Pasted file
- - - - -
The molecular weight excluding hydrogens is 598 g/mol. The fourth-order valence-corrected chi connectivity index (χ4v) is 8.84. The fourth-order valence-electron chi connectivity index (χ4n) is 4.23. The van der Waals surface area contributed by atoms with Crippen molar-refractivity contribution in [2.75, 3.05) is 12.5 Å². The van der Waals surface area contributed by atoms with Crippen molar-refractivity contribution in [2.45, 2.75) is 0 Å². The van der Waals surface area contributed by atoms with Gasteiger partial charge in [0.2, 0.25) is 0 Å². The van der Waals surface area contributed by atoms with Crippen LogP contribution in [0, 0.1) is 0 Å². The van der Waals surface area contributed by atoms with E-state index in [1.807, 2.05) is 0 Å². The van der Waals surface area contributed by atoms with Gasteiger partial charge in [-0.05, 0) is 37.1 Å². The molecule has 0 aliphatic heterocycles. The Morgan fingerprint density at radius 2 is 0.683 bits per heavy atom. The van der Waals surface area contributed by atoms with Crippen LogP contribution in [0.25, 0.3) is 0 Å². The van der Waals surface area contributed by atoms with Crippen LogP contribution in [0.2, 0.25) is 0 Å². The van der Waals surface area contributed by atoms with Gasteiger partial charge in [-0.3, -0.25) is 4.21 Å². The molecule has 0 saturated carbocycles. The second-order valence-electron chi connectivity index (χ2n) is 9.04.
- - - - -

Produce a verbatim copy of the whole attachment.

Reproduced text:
The molecular weight excluding hydrogens is 598 g/mol. The fourth-order valence-corrected chi connectivity index (χ4v) is 8.84. The fourth-order valence-electron chi connectivity index (χ4n) is 4.23. The van der Waals surface area contributed by atoms with Crippen molar-refractivity contribution in [2.75, 3.05) is 12.5 Å². The van der Waals surface area contributed by atoms with Crippen molar-refractivity contribution in [2.45, 2.75) is 0 Å². The van der Waals surface area contributed by atoms with Gasteiger partial charge in [0.2, 0.25) is 0 Å². The van der Waals surface area contributed by atoms with Crippen LogP contribution in [0, 0.1) is 0 Å². The van der Waals surface area contributed by atoms with E-state index in [1.807, 2.05) is 0 Å². The van der Waals surface area contributed by atoms with Gasteiger partial charge in [-0.05, 0) is 37.1 Å². The molecule has 0 aliphatic heterocycles. The Morgan fingerprint density at radius 2 is 0.683 bits per heavy atom. The van der Waals surface area contributed by atoms with Crippen LogP contribution in [0.25, 0.3) is 0 Å². The van der Waals surface area contributed by atoms with Crippen LogP contribution in [0.2, 0.25) is 0 Å². The van der Waals surface area contributed by atoms with Gasteiger partial charge in [-0.3, -0.25) is 4.21 Å². The molecule has 0 saturated carbocycles. The second-order valence-electron chi connectivity index (χ2n) is 9.04.